Sometimes when people say things like “I tried to take my dog kayaking, hiking, running, obstacle training, camping, dock diving–whatever the activity happens to be; but, it was so afraid…I’ll never try that again” they have actually projected their own apprehension and insecurities about the situation onto the dog.  The dog is quite simply mirroring the human’s opinion of the situation! The dog, like the horse in the above situation, mirrors the person’s fear and expectations of the situation; in turn, the person uses the dog’s reaction to validate their own fear of moving ahead in that process.  It becomes circular and without end!

If you find yourself in this situation, please find a professional trainer who can help you out.  If you want to take your dog kayaking or become involved in any other new activity; but, something just seems to stop you from accomplishing that over and over again, consider that these obstacles are based in your own insecurities about the situation and they are not genuine obstacles that can’t be overcome.  Once you feel confident about what you’re about to do, you’ll find less road blocks in your way…

If you would like more information about kayaking with a dog, check out my $6.72 book available on Amazon.com.  Click link below to view details about DOG PADDLING WITH TINY: A Guide To Kayaking With a DogAlso feel free to browse and read the other dog paddling articles found in the “It’s A Dog’s Life” category found in the above menu.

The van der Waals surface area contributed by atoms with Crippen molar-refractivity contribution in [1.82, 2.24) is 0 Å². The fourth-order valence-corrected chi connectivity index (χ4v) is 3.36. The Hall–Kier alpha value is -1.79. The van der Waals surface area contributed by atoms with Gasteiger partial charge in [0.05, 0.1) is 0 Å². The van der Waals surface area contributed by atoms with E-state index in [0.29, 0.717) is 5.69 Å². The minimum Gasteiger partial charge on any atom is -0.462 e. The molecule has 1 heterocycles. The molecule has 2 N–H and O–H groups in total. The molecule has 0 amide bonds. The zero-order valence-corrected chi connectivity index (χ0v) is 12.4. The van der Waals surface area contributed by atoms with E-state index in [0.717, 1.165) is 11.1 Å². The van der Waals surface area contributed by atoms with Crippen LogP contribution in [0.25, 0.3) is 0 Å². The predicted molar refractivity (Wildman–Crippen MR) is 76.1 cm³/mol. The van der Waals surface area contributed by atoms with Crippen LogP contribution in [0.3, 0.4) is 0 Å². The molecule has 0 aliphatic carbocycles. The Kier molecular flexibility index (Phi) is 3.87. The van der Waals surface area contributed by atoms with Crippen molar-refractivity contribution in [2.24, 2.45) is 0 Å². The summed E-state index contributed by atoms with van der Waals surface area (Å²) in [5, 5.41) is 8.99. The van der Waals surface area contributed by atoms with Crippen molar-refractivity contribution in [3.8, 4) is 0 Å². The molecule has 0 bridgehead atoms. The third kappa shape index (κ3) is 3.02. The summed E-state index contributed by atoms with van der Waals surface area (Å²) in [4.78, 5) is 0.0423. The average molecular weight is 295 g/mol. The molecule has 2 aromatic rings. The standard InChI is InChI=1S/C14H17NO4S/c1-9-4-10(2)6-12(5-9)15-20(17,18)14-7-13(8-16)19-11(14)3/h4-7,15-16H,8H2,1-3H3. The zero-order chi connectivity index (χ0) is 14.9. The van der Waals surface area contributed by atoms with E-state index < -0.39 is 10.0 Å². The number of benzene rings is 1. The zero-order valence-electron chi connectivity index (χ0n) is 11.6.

FIVE STAR Amazon Customer Reviews: 

Nancy says, “Best ‘hanging out with your dog’ book EVER! Dog parks are ok, but a guide to spending time with your dog in this environment is simply amazing! Very down to earth and includes many helpful hints on kayaking in general and interacting with animals! The perfect combo! Displays an innate understanding of animals, dogs in particular…Looking forward to whatever comes next for this author – enjoyable reading and I have discovered a new hobby!”

Raine writes, “Well written book and a good read for anybody interested in kayaking! I have kayaked before and was doubtful about buying this book, but it was well worth it and enjoyable to read. Some books like this are blah, blah, blah and just pummel you with facts, this one mixes just the right amounts of facts and other things to make it enjoyable to read rather than a chore to read. Recommend this book to anyone whom is thinking of taking a pet kayaking, or even to anyone just planning on going kayaking without pets.”

Read more FIVE STAR reviews at Amazon.com

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dog in kayak

Our dog, Tiny, lounging in my kayak on Beach Pond in Voluntown, CT

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We can learn a lot about ourselves by looking at the behaviors and emotions demonstrated by our pets; but, we must also acknowledge, and accept, that we are affecting their opinion and reactions to new things and situations. If your dog shows apprehension...